Day 6

20 years later, cheerleading flick Bring It On's take on race and privilege remains relevant

Bring It On just turned 20. At its heart, the cheerleading flick is about cultural appropriation — and while some parts of the film are outdated, the conversation about race and privilege is as relevant as ever.

'Bring It On is a great way to start conversations about cultural appropriation,' says Katie Barnes

Cheer captains Torrance (Kirtsen Dunst), left, and Isis (Gabrielle Union), right, congratulate one another at the cheerleading nationals in a scene from the 2000 film Bring It On. (Universal Studios)

The cheerleading film that brought spirit fingers into popular culture is 20 years old. 

When Bring It On hit theatres in the late summer of 2000, it was assumed to be just another teen rom-com. But in its first weekend it was number one at the box office and went on to gross more than $90 million. 

Two decades later, the flick is a cult classic — and it's as culturally relevant as ever.

Bring It On, at its most basic, is about two rival cheerleading squads, San Diego's Rancho Carne Toros and the Clovers of East Compton in Los Angeles. The Toros are led by cheer captain Torrance, played by Kirsten Dunst.

"The Toros are a privileged group of kids who are used to winning, and are desperate to continue their winning streak," said Katie Barnes, a features writer with ESPN and huge Bring It On fan. And if you're questioning the definition of huge fan, Katie estimates that they've watched the film at least 300 times.

From the film Bring It On, members of the East Compton Clovers, foreground, crash a home football game for the Rancho Carne Toros. (Universal Studios)

The Clovers are led by Isis (played by Gabrielle Union) and, unlike the Toros, the Clovers have never been to a national cheerleading competition.

"The Clovers are very much set up in direct opposition to the Toros, both in terms of access to resources — East Compton is very clearly a poorer school than Rancho Carne — but also in terms of race. The Clovers are Black and brown, and that is very much a visible juxtaposition to who the Toros are," said Barnes.

Early in the film Torrance learns that the previous Toros captain stole cheers from the Clovers, and she is called out for what is, essentially, cultural appropriation. 

Cultural appropriation is when someone from a dominant culture, like the Toros, steals from a minority culture — whether it's fashion, music, or, in this case, cheers.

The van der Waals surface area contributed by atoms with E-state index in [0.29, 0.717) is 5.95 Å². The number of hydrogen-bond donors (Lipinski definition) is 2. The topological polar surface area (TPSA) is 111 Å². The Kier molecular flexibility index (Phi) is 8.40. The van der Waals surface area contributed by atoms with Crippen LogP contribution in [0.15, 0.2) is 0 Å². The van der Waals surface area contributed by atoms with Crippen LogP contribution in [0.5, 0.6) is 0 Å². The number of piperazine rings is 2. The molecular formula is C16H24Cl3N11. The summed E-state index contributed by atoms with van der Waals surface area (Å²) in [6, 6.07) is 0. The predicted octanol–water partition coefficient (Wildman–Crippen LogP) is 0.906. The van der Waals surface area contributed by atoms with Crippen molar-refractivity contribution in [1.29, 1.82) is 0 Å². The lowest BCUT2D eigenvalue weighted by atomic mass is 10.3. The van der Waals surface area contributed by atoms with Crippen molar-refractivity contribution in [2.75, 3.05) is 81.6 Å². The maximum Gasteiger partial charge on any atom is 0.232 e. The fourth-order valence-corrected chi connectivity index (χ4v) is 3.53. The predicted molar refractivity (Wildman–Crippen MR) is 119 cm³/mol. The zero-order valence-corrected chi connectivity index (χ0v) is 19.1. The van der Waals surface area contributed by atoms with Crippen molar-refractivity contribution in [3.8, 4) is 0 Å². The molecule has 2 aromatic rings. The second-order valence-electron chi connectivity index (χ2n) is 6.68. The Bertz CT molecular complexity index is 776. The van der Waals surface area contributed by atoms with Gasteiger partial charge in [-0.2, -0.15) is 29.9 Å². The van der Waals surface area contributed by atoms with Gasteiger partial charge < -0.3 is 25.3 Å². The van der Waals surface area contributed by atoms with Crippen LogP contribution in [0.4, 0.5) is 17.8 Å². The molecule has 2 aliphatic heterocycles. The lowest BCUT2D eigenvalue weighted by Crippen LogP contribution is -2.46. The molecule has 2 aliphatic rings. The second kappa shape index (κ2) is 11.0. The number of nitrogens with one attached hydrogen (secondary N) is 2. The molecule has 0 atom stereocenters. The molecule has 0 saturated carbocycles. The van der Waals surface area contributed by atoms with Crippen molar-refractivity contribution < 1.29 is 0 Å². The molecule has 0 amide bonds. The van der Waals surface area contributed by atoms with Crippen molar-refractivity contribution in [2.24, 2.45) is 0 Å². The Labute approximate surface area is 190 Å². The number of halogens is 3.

Racial significance 

In Barnes's view, this take on appropriation is the key thing that makes Bring It On so relevant today.

Torrance learns about the theft through her new teammate, Missy, who drives Torrance to L.A. to watch the Clovers.

"She sees another group of people doing [the] exact same cheer and frankly, doing it better and cooler. It's very obvious that it's theirs and it's not hers. And so for Torrance, it's just on her face that the entirety of her athletic career and the narrative that she has been told about who she is as an athlete and as a person is false," explained Barnes.

Katie Barnes, features writer with ESPN and fan of the film Bring it On. (Submitted by Katie Barnes)

Isis then confronts Torrance and Missy as they attempt to leave East Compton: "I said brr, it's cold in here, there must be some Toros in the atmosphere? I know you don't think a white girl made that s--- up."

"So there's this really interesting conversation underneath the direct text of the dialogue that's about complicity in appropriation and what it means now that you know. And right at the end of that scene, Torrance says again, 'Please ... I swear I didn't know.' And Isis's response is, 'Well, now you do,'" said Barnes.

So while Bring It On does not age well in some ways — hurling insults based on one's sexuality, for example — Barnes argues that the film is still important today.

"Bring It On is a great way to start conversations about cultural appropriation and about being complicit in systemic racism," explained Barnes.

"I think the most important lesson that is driven home by the film is that it didn't particularly matter to Isis that Torrance didn't know explicitly that those cheers were ripped off. After that confrontation at East Compton High, she did know and the implicit question then became, what was she going to do now?"

"I think for so many white Americans, and white people really internationally, that is the question ... now that you are aware of what you're seeing, what are you gonna do with that information now? And Bring it On asked us that question 20 years ago. And I think it's high time we try and answer it."


Written and produced by Laurie Allan.

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